European Respiratory Journal 01/2011; 37(1):26-31. · 6.36 Impact Factor
[show abstract][hide abstract] ABSTRACT: Cost-effectiveness of a geriatric rehabilitation programme.
Economic evaluation alongside a randomized controlled trial.
A total of 741 subjects with progressively decreasing functional ability and unspecific morbidity were randomly assigned to either an inpatient rehabilitation programme (intervention group) or standard care (control group). The difference between the mean cost per person for 12 months' care in the rehabilitation and control groups (incremental cost) and the ratio between incremental cost and effectiveness were calculated. Clinical outcomes were functional ability (Functional Independence Measure (FIM(TM))) and health-related quality of life (15D score).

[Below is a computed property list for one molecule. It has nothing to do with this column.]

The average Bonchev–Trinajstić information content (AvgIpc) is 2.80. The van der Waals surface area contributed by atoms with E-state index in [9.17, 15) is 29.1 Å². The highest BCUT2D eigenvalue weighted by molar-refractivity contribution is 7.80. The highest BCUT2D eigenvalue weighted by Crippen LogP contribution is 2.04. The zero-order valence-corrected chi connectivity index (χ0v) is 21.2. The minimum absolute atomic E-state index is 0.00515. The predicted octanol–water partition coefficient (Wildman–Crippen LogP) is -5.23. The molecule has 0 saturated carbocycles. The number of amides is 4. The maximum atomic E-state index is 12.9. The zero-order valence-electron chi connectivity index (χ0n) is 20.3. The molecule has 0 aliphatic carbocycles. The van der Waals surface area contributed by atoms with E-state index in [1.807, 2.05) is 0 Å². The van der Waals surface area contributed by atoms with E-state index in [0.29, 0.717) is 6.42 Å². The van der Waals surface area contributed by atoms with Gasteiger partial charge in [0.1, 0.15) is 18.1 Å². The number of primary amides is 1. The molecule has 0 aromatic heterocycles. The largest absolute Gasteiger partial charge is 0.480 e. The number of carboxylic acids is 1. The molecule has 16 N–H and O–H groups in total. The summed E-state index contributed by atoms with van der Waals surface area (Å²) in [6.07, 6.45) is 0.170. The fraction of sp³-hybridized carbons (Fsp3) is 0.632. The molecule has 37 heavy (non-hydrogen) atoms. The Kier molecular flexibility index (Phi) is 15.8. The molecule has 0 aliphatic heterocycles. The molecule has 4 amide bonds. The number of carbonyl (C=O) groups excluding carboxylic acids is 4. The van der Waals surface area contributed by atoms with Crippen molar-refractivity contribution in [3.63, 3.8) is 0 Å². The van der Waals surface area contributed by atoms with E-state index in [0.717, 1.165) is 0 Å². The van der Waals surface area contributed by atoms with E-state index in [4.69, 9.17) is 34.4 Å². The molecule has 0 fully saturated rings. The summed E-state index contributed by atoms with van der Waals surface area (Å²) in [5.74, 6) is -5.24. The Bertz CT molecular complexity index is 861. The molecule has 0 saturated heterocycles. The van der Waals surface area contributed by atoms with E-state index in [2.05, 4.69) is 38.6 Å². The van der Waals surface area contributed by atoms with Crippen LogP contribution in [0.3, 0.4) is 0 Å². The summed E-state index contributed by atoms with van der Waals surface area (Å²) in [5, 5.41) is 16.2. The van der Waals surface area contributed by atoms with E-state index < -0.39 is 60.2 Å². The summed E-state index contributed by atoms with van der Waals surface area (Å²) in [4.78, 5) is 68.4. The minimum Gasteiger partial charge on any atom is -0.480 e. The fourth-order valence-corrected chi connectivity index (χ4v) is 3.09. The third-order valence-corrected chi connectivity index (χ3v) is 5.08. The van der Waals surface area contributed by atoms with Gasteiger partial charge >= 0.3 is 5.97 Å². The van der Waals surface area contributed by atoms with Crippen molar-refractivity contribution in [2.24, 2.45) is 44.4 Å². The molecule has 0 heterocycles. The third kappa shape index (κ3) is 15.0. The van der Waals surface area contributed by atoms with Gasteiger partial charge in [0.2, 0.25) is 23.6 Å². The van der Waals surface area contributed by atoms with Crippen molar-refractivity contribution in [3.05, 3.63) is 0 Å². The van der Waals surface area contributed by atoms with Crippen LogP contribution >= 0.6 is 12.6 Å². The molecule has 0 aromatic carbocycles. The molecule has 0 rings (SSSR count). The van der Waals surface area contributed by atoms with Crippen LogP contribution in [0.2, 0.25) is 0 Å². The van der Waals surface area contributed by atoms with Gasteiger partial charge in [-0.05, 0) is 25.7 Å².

The FIM(TM) score decreased by 3.41 (standard deviation 6.7) points in intervention group and 4.35 (standard deviation 8.0) in control group (p = 0.0987). The decrease in the 15D was equal in both groups. The mean incremental cost of adding rehabilitation to standard care was 3111 euros per person. The incremental cost-effectiveness ratio for FIMTM did not show any clinically significant change, and the rehabilitation was more costly than standard care. A cost-effectiveness acceptability curve suggests that if decision-makers were willing to pay 4000 euros for a 1-point improvement in FIMTM, the rehabilitation would be cost-effective with 70% certainty.
The rehabilitation programme was not cost-effective compared with standard care, and further development of outpatient protocols may be advisable.
Journal of rehabilitation medicine: official journal of the UEMS European Board of Physical and Rehabilitation Medicine 11/2010; 42(10):949-55. · 1.88 Impact Factor